Subjective well-being. The science of happiness and a proposal for a national index.

  title={Subjective well-being. The science of happiness and a proposal for a national index.},
  author={Ed Diener},
  journal={The American psychologist},
  volume={55 1},
  • E. Diener
  • Published 2000
  • Psychology
  • The American psychologist
One area of positive psychology analyzes subjective well-being (SWB), people's cognitive and affective evaluations of their lives. Progress has been made in understanding the components of SWB, the importance of adaptation and goals to feelings of well-being, the temperament underpinnings of SWB, and the cultural influences on well-being. Representative selection of respondents, naturalistic experience sampling measures, and other methodological refinements are now used to study SWB and could… 

Tables from this paper

Subjective Well-being: Towards a Positive Psychology
This work reviews an emerging area in psychology, that reacting to an emphasis in negative states, has given a new look to positive human qualities. Subjective wellbeing (BS) has became an area of
Advances in subjective well-being research
Findings from psychology and economics on subjective well-being across cultures are synthesized and identified to identify outstanding questions, priorities for future research and pathways to policy implementation.
Happiness, well-being and human development: the case for subjective measures
In recent years, economists have made increasing use of psychological measures of well-being. This paper argues that these data and models can make important contributions to human development. The
The main objective of Positive Psychology is to observe, describe and analyze positive emotions, considered as objects of behavior or contents of consciousness. In the context of positive psychology,
Personality, culture, and subjective well-being: emotional and cognitive evaluations of life.
It is challenging to assess SWB across societies, the measures have some degree of cross-cultural validity and nations can be evaluated by their levels of SWB, there are still many open questions in this area.
Culture and Subjective Well-Being: Conceptual and Measurement Issues
The present chapter reviews conceptual and measurement issues related to culture and subjective well-being (SWB). Historically, the concepts of happiness gradually shifted from good luck and fortune


Subjective well-being.
  • E. Diener
  • Psychology
    Psychological bulletin
  • 1984
The literature on subjective well-being (SWB), including happiness, life satisfaction, and positive affect, is reviewed in three areas: measurement, causal factors, and theory. Psychometric data on
Subjective Well-Being: Three Decades of Progress
W. Wilson's (1967) review of the area of subjective well-being (SWB) advanced several conclusions regarding those who report high levels of "happiness". A number of his conclusions have been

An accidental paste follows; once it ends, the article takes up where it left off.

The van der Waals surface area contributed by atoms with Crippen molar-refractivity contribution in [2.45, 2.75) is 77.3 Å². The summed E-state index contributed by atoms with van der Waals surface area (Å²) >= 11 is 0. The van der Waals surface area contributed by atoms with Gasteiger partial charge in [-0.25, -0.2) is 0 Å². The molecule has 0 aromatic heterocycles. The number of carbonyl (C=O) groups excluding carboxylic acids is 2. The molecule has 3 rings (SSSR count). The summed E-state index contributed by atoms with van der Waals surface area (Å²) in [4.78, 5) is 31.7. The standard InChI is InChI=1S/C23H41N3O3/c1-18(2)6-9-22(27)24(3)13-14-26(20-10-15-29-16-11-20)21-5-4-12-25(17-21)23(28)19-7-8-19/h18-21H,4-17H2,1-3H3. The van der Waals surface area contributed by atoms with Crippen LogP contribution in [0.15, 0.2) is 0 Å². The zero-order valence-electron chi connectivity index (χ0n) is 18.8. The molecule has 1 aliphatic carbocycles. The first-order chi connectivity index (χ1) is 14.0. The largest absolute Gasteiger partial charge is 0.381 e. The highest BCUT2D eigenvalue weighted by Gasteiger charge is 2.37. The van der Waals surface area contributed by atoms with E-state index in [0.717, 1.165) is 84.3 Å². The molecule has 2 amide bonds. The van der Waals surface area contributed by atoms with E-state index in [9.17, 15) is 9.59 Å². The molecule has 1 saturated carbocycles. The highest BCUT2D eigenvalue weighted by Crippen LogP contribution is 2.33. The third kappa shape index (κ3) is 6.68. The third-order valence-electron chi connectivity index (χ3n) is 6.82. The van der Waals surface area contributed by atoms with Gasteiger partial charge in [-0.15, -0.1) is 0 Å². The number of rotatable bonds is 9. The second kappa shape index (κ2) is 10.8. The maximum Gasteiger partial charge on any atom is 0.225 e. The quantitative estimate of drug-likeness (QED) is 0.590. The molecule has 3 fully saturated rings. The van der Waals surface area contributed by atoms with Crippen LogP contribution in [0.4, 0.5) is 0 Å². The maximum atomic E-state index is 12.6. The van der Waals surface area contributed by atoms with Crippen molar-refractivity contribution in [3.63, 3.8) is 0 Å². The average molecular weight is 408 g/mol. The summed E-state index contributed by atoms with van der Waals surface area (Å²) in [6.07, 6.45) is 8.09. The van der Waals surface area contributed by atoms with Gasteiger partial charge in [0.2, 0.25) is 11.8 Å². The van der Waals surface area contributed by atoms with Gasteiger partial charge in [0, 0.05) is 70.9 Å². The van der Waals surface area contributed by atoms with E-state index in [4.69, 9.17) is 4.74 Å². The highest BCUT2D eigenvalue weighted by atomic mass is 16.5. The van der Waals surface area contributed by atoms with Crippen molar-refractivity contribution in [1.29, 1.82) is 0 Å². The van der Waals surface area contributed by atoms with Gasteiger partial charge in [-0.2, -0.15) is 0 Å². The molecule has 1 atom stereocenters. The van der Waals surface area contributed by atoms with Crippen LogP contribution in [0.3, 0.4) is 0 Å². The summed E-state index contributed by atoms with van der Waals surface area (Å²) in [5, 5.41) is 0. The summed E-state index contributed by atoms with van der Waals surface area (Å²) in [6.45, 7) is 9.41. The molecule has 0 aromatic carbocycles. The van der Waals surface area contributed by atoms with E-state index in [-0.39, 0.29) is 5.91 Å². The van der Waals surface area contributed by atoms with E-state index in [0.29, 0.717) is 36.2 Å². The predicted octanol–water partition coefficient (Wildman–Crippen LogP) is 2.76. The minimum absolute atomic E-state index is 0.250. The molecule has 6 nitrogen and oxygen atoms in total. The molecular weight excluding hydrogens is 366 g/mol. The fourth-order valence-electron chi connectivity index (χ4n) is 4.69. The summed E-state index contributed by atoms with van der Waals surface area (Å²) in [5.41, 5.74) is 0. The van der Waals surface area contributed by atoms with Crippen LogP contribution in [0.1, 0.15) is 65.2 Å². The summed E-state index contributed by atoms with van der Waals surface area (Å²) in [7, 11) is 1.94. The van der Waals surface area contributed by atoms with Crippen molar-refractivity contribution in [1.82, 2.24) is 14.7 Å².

The funds, friends, and faith of happy people.
  • D. Myers
  • Psychology
    The American psychologist
  • 2000
New studies are revealing predictors of subjective well-being, often assessed as self-reported happiness and life satisfaction, and possible associations between economic growth and personal income, close relationships, and religious faith.
Assessing subjective well-being: Progress and opportunities
Subjective well-being (SWB) comprises people's longer-term levels of pleasant affect, lack of unpleasant affect, and life satisfaction. It displays moderately high levels of cross-situational
Resources, personal strivings, and subjective well-being: a nomothetic and idiographic approach.
The authors concluded that resources taken together are moderately strong predictors of SWB, and supported the hypothesis that resources correlate more strongly with SWB when they are relevant to an individual's idiographic personal strivings.
Environmental and dispositional influences on well-being: longitudinal follow-up of an American national sample.
The present study contributes to recent literature showing that stable individual differences are more useful than life circumstances in predicting well-being, and points out the need for caution in interpreting well- Being scores as indices of the quality of life.
Value as a Moderator in Subjective Well‐Being
We investigated individual differences in the processes of subjective well-being (SWB). There were considerable individual differences in the domain that was most strongly associated with global life
Review of the Satisfaction with Life Scale
The Satisfaction With Life Scale (SWLS) was developed to assess satis-faction with the respondent’s life as a whole. The scale does not assess satisfaction with life domains such as health or
Subjective well-being: An interdisciplinary perspective.
This volume brings together several authors from different areas of psychology and the neighbouring social sciences. Each one contributes their own perspective on the growing interest topic of
Discriminant validity of well-being measures.
The convergent and discriminant validities of well-being concepts were examined using multitrait-multimethod matrix analyses and showed that life satisfaction is discrim inable from positive and negative affect, positive affect is discriminable fromnegative affect, and life Satisfaction is discriminating from optimism and self-esteem.